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A Non-Amsterdammer’s Guide to Biking in Amsterdam

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Move quick and with confidence: think less leisurely stroll, more Mario-kart.

Lock it. Twice. To something permanent: I’m already down one bike because I was naïve and trusting. I made those mistakes for you, friend. Don’t follow my lead.

If you hear a bell, move over: Cyclists use a bell to let you know they’re behind you and would kindly like you to move out of the way. As you bike down the street, you can hear the pleasant chirping of a thousand tiny bike bells communicating with one another. Outside of the bell, there truly appears to be no uniform traffic laws. Bike wherever in whatever direction doing whatever you please and you’ll get away with it.

Bikes have the right of way, (almost) always: Pedestrians will move out of your way, tourists will not. Cars will let you pass, taxis will not. Who’s to say why it is, it just is.

Stay perpendicular to the tram tracks: The city’s public tram system is at street level and a little terrifying to maneuver around on bike. The real trick is getting over the tracks because the width of the track is (conveniently) the exact width of a bike wheel. I know what happens when you get stuck in the track. My friend Maddie, who visited from Boston last week, definitely knows what happens when you get stuck in the track. Your best bet is to stay perpendicular to them always. Always.

Adjust your ‘look’ accordingly. The Dutch are magical in that they will bike half an hour through the rain to class and still appear as though they just stepped out of the spa. The rest of us are human. We look as one should after a half hour of dodging cars and tourists. Rain comes quite literally in the blink of an eye. Roll with it and appreciate the sunny rides home that much more.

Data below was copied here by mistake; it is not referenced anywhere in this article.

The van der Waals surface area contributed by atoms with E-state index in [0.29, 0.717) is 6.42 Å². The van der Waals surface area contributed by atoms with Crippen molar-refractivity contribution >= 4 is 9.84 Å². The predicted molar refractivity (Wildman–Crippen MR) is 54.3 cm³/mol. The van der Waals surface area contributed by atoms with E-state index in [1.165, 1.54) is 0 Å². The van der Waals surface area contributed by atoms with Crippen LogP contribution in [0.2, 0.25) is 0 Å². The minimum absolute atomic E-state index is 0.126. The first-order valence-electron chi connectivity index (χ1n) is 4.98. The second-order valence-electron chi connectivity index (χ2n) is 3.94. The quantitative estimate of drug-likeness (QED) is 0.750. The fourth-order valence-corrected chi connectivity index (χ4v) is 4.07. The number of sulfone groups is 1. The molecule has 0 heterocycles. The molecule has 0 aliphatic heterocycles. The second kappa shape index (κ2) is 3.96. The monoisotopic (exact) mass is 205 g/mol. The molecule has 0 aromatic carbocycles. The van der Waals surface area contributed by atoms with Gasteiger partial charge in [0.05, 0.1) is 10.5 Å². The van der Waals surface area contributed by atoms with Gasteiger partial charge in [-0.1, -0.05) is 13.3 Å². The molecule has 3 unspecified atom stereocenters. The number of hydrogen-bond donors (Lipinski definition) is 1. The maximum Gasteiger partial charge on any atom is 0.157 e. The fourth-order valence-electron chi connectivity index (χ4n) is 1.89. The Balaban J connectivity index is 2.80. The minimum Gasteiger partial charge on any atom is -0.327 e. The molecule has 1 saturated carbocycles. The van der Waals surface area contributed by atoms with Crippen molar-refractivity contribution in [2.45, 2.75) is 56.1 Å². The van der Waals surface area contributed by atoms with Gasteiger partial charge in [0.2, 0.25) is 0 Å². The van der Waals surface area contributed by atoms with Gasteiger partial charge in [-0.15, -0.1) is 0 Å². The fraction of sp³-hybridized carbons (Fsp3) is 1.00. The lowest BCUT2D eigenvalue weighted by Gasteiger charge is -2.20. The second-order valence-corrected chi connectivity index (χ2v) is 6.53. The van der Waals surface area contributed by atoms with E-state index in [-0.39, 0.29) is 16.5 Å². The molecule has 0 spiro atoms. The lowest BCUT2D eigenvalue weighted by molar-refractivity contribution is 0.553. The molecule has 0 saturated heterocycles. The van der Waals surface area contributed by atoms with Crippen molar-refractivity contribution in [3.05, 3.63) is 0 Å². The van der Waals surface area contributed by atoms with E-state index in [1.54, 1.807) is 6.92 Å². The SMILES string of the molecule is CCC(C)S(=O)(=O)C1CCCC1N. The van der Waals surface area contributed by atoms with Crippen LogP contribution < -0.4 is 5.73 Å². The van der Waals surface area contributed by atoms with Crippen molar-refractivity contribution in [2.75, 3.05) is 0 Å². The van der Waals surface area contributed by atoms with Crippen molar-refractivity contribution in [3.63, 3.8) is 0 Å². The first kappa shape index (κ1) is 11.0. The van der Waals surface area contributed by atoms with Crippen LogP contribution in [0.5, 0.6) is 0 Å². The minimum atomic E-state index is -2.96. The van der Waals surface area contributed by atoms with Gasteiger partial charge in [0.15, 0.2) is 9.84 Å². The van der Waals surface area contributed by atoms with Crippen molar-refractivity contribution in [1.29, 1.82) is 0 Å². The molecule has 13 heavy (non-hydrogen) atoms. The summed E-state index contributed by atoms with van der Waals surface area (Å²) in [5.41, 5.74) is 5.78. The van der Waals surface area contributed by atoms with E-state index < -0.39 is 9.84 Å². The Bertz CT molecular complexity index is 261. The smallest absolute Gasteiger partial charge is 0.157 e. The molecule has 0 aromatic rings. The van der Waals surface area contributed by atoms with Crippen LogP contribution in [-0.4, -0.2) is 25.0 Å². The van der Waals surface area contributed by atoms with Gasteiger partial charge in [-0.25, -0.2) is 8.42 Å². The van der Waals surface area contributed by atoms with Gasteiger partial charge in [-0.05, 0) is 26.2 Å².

After my first three weeks in Amsterdam, I was a biking convert. Back in Boston, biking to and from class feels intimidating and the snow made it nearly impossible through the winter months to get anywhere – let alone cycle through it. But in places like Amsterdam, where even the winter weather is a little milder, it is the number one way folks get around. I love getting out the door in the morning and biking the fifteen minutes to class. In my experience here so far, biking has this beautiful ability to make a city feel local, vibrant, and sustainable. I should note here that there are no real traffic laws that bikers adhere to and I haven’t seen a helmet yet – so it simultaneously feels like the wild European west of biking amid the cars, construction workers, and tourists. To give you an idea, here is a quick video I took while biking through Vondelpark, one of Amsterdam’s coolest parks. 



There is a great article in the Guardian here on how biking took hold in Amsterdam beginning in the 1960s (predicated mostly on safety, urban planning activism, and a re-prioritization of sustainable living following the 1973 oil crisis). I’m certainly not going to make the argument that biking cures all that ails the modern city, but I will say that I feel more connected to my space and more like a cohesive, sustainable member of the community. There is something to be said for an opportunity to personally connect to a new, foreign urban environment.

Photo 2 editedThis bike went to the Amsterdam cycling gods a few weeks ago. RIP.